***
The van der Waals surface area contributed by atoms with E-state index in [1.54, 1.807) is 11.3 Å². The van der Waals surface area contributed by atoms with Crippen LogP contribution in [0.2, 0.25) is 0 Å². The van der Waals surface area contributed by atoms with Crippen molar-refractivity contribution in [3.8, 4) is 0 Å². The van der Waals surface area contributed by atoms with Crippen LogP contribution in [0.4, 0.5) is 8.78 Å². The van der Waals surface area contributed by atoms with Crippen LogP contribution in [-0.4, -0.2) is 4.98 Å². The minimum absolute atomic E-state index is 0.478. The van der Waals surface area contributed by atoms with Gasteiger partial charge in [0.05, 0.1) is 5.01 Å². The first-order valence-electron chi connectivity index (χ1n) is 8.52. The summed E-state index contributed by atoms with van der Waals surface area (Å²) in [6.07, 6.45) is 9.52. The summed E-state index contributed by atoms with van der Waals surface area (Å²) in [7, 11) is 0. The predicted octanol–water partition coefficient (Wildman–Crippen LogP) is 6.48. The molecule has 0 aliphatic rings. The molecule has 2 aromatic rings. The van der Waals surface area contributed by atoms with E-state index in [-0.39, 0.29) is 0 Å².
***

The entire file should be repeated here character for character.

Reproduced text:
The van der Waals surface area contributed by atoms with E-state index in [1.54, 1.807) is 11.3 Å². The van der Waals surface area contributed by atoms with Crippen LogP contribution in [0.2, 0.25) is 0 Å². The van der Waals surface area contributed by atoms with Crippen molar-refractivity contribution in [3.8, 4) is 0 Å². The van der Waals surface area contributed by atoms with Crippen LogP contribution in [0.4, 0.5) is 8.78 Å². The van der Waals surface area contributed by atoms with Crippen LogP contribution in [-0.4, -0.2) is 4.98 Å². The minimum absolute atomic E-state index is 0.478. The van der Waals surface area contributed by atoms with Gasteiger partial charge in [0.05, 0.1) is 5.01 Å². The first-order valence-electron chi connectivity index (χ1n) is 8.52. The summed E-state index contributed by atoms with van der Waals surface area (Å²) in [6.07, 6.45) is 9.52. The summed E-state index contributed by atoms with van der Waals surface area (Å²) in [7, 11) is 0. The predicted octanol–water partition coefficient (Wildman–Crippen LogP) is 6.48. The molecule has 0 aliphatic rings. The molecule has 2 aromatic rings. The van der Waals surface area contributed by atoms with E-state index in [-0.39, 0.29) is 0 Å².